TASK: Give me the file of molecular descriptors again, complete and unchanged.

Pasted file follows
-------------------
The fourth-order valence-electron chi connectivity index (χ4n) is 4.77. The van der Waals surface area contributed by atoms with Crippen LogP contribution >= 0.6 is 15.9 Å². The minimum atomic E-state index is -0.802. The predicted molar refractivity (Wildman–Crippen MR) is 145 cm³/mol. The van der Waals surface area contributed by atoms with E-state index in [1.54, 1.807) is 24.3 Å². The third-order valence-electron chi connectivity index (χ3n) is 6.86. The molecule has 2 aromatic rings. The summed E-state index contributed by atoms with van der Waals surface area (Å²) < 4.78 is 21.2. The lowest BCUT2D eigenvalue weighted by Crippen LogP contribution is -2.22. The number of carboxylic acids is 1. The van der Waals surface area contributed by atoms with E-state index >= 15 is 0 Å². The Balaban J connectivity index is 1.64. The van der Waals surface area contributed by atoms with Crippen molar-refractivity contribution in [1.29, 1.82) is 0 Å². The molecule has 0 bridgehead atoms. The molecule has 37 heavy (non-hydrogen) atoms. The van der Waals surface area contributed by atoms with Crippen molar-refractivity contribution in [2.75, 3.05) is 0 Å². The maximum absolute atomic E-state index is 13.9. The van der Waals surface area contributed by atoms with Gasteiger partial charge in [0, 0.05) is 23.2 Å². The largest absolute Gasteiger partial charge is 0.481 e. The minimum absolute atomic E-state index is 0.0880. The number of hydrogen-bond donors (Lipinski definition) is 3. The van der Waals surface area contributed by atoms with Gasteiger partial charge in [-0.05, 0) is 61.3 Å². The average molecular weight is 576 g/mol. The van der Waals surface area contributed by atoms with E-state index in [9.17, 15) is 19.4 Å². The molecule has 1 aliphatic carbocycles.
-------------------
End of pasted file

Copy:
The fourth-order valence-electron chi connectivity index (χ4n) is 4.77. The van der Waals surface area contributed by atoms with Crippen LogP contribution >= 0.6 is 15.9 Å². The minimum atomic E-state index is -0.802. The predicted molar refractivity (Wildman–Crippen MR) is 145 cm³/mol. The van der Waals surface area contributed by atoms with E-state index in [1.54, 1.807) is 24.3 Å². The third-order valence-electron chi connectivity index (χ3n) is 6.86. The molecule has 2 aromatic rings. The summed E-state index contributed by atoms with van der Waals surface area (Å²) < 4.78 is 21.2. The lowest BCUT2D eigenvalue weighted by Crippen LogP contribution is -2.22. The number of carboxylic acids is 1. The van der Waals surface area contributed by atoms with E-state index >= 15 is 0 Å². The Balaban J connectivity index is 1.64. The van der Waals surface area contributed by atoms with Crippen molar-refractivity contribution in [1.29, 1.82) is 0 Å². The molecule has 0 bridgehead atoms. The molecule has 37 heavy (non-hydrogen) atoms. The van der Waals surface area contributed by atoms with Crippen molar-refractivity contribution in [2.75, 3.05) is 0 Å². The maximum absolute atomic E-state index is 13.9. The van der Waals surface area contributed by atoms with Gasteiger partial charge in [0, 0.05) is 23.2 Å². The largest absolute Gasteiger partial charge is 0.481 e. The minimum absolute atomic E-state index is 0.0880. The number of hydrogen-bond donors (Lipinski definition) is 3. The van der Waals surface area contributed by atoms with Gasteiger partial charge in [-0.05, 0) is 61.3 Å². The average molecular weight is 576 g/mol. The van der Waals surface area contributed by atoms with E-state index in [9.17, 15) is 19.4 Å². The molecule has 1 aliphatic carbocycles.